People suffering from Alzheimer's disease and other forms of dementia often go through difficult stages as the disease progresses: depression, aggression, agitation, delusions, hallucinations, sleep disturbance, and wandering. These conditions are often treated with drugs to sedate or 'tranquilize' the patient, but the side effects they produce are quite often worse than their benefits. Excessive sedation leads to falls, and sometimes they may accelerate mental decline. Behavioral therapy is a better option, but it requires extensive involvement by health professionals, and may not always be readily available. It's not surprising then, that aromatherapy and 'alternative medicine' approaches have been tried for such patients.
We are not suggesting for one moment that Aromatherapy, Herbology or Essential oils and plants can cure Alzheimer’s disease, but like most ailments, they can certainly help alleviate some of the symptoms. Your first port of call if you think that you or a member of your family may be suffering from the disease is your doctor or healthcare professional.
Two treatments have proved quite successful recently in controlled clinical studies - aromatherapy and bright-light boxes. Two professors and two senior lecturers of old age psychiatry have recently reviewed the evidence in favor of these therapies in the British Medical Journal.
Three studies reported in the last two years show significant benefits of aromatherapy on agitation in advanced Alzheimer's; and there were no side effects. In the first study, 2% lavender oil was given by daily inhalation, while the second used the same therapy twice weekly. In the third, lemon or Melissa oil was used in a hand cream, twice daily. Almost all the severely demented patients completed the studies, which in itself is remarkable; in drug studies with a similar purpose there is usually a 30% drop-out rate. All three studies showed significant improvements in agitation scores.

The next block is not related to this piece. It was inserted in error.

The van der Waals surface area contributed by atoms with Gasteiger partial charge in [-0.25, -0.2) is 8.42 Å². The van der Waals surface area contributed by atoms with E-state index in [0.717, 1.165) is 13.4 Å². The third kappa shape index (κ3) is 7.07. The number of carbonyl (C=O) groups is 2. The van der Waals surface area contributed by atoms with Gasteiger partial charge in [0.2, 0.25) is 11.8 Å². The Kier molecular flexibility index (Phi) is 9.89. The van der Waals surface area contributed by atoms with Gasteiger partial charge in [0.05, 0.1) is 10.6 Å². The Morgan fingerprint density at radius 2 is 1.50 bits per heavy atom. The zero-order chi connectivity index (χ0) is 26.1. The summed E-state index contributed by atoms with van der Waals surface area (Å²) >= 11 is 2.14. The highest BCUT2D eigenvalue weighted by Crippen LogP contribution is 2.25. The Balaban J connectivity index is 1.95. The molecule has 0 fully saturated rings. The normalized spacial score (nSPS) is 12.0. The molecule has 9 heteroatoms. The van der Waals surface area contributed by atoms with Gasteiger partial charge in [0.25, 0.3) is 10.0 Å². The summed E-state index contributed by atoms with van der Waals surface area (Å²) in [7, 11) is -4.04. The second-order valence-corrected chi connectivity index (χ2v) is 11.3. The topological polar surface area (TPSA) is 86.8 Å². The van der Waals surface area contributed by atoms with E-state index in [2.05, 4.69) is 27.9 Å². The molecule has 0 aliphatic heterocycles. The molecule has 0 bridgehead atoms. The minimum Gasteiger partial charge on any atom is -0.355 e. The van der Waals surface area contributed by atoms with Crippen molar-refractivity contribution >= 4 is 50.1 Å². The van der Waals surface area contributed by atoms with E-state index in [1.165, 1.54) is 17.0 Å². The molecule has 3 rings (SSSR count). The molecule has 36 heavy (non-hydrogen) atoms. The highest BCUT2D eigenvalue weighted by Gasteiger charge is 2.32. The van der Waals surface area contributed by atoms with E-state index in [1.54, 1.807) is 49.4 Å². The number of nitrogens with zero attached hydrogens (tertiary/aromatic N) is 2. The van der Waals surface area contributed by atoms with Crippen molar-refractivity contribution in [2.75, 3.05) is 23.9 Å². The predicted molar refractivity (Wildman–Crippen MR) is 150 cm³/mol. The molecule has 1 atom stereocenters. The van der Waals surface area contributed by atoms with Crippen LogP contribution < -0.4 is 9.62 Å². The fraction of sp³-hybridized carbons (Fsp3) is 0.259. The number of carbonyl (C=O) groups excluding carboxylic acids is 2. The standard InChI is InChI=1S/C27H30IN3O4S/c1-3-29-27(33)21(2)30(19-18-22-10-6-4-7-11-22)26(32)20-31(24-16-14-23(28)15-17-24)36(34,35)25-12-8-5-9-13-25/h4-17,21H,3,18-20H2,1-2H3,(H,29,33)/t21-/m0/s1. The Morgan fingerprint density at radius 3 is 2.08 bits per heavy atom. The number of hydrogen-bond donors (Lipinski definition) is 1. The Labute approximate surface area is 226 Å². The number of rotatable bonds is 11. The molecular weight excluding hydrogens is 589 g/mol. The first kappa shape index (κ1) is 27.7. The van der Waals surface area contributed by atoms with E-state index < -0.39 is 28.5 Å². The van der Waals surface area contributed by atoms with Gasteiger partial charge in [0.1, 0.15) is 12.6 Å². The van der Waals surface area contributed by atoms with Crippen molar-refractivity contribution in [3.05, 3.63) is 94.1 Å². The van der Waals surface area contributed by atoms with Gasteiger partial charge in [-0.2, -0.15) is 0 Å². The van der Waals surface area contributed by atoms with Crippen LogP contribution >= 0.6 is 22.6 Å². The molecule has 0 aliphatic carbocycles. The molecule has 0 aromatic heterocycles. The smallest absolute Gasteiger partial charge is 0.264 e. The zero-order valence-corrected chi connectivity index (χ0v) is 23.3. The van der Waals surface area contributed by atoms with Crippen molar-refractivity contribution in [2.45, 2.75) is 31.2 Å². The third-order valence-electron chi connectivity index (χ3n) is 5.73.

One must remember that severely demented people have usually lost their sense of smell completely. This means the "aroma" effect doesn't work through the smell sensors in the nose. It's likely that substances called terpenes, which are present in essential oils, are absorbed through the lungs and find their way to the brain. Some terpines are reported to have 'cholinergic' effects, like those of the cholinergic drugs effective in Alzheimer's (donepezil, galantamine, and rivastigmine).
Bright light boxes, which the patient must look at for a short period - 1/2 to 1 hour - each day, provide up to 30 times the amount of an average office light. This is an accepted treatment for the depression called the 'winter blues', otherwise known as seasonal affective disorder. Three controlled studies have been reported concerning its effect in seriously demented patients. There were many more drop-outs than with aromatherapy; 40% to 50% of the patients didn't complete their course of treatment.
Results, however, were positive. In one study, restlessness and unnecessary movement were reduced, sleep was improved in another, and mental ability test scores (mini-mental state examination) were increased in the third. Again, there were no side effects.
There is not enough research at present to suggest that these treatments should be put into daily practice for those suffering from Alheimer’s disease. However, the results are encouraging, and the lack of side effects should support further studies. The idea of sensory stimulation for demented patients is worth exploring. And it's interesting to speculate what aromatherapy may have to offer in other behavioral or psychiatric conditions.